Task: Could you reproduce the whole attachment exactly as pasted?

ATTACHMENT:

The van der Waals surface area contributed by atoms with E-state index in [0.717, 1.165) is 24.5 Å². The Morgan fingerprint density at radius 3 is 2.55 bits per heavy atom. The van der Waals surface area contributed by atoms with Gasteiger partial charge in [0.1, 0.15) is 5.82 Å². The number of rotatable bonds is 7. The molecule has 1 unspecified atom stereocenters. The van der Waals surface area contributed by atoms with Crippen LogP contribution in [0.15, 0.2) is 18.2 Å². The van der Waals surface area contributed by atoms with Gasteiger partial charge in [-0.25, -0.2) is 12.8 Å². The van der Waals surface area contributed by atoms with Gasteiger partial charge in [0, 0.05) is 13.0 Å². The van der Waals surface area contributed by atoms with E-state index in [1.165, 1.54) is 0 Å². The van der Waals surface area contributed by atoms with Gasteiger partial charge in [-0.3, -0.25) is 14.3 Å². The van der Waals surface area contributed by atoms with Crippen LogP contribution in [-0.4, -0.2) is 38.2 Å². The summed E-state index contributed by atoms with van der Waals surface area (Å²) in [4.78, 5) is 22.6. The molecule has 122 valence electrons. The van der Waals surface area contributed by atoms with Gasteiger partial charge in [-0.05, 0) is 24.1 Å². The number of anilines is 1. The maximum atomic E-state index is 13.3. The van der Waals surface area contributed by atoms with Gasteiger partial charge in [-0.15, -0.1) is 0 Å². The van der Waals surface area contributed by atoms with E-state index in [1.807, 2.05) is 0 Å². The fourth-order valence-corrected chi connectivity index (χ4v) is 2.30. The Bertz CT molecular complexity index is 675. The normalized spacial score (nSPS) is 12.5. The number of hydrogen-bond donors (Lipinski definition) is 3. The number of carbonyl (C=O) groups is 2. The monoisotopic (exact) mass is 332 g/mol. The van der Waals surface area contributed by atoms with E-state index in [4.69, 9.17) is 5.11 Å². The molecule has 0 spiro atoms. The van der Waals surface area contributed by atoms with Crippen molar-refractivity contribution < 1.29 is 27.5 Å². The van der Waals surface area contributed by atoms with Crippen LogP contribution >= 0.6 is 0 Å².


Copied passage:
The van der Waals surface area contributed by atoms with E-state index in [0.717, 1.165) is 24.5 Å². The Morgan fingerprint density at radius 3 is 2.55 bits per heavy atom. The van der Waals surface area contributed by atoms with Gasteiger partial charge in [0.1, 0.15) is 5.82 Å². The number of rotatable bonds is 7. The molecule has 1 unspecified atom stereocenters. The van der Waals surface area contributed by atoms with Crippen LogP contribution in [0.15, 0.2) is 18.2 Å². The van der Waals surface area contributed by atoms with Gasteiger partial charge in [-0.25, -0.2) is 12.8 Å². The van der Waals surface area contributed by atoms with Gasteiger partial charge in [0, 0.05) is 13.0 Å². The van der Waals surface area contributed by atoms with E-state index in [1.165, 1.54) is 0 Å². The van der Waals surface area contributed by atoms with Gasteiger partial charge in [-0.3, -0.25) is 14.3 Å². The van der Waals surface area contributed by atoms with Crippen LogP contribution in [-0.4, -0.2) is 38.2 Å². The summed E-state index contributed by atoms with van der Waals surface area (Å²) in [4.78, 5) is 22.6. The molecule has 122 valence electrons. The van der Waals surface area contributed by atoms with Gasteiger partial charge in [-0.05, 0) is 24.1 Å². The number of anilines is 1. The maximum atomic E-state index is 13.3. The van der Waals surface area contributed by atoms with Gasteiger partial charge in [-0.15, -0.1) is 0 Å². The van der Waals surface area contributed by atoms with E-state index in [1.807, 2.05) is 0 Å². The fourth-order valence-corrected chi connectivity index (χ4v) is 2.30. The Bertz CT molecular complexity index is 675. The normalized spacial score (nSPS) is 12.5. The number of hydrogen-bond donors (Lipinski definition) is 3. The number of carbonyl (C=O) groups is 2. The monoisotopic (exact) mass is 332 g/mol. The van der Waals surface area contributed by atoms with E-state index in [4.69, 9.17) is 5.11 Å². The molecule has 0 spiro atoms. The van der Waals surface area contributed by atoms with Crippen molar-refractivity contribution < 1.29 is 27.5 Å². The van der Waals surface area contributed by atoms with Crippen LogP contribution >= 0.6 is 0 Å².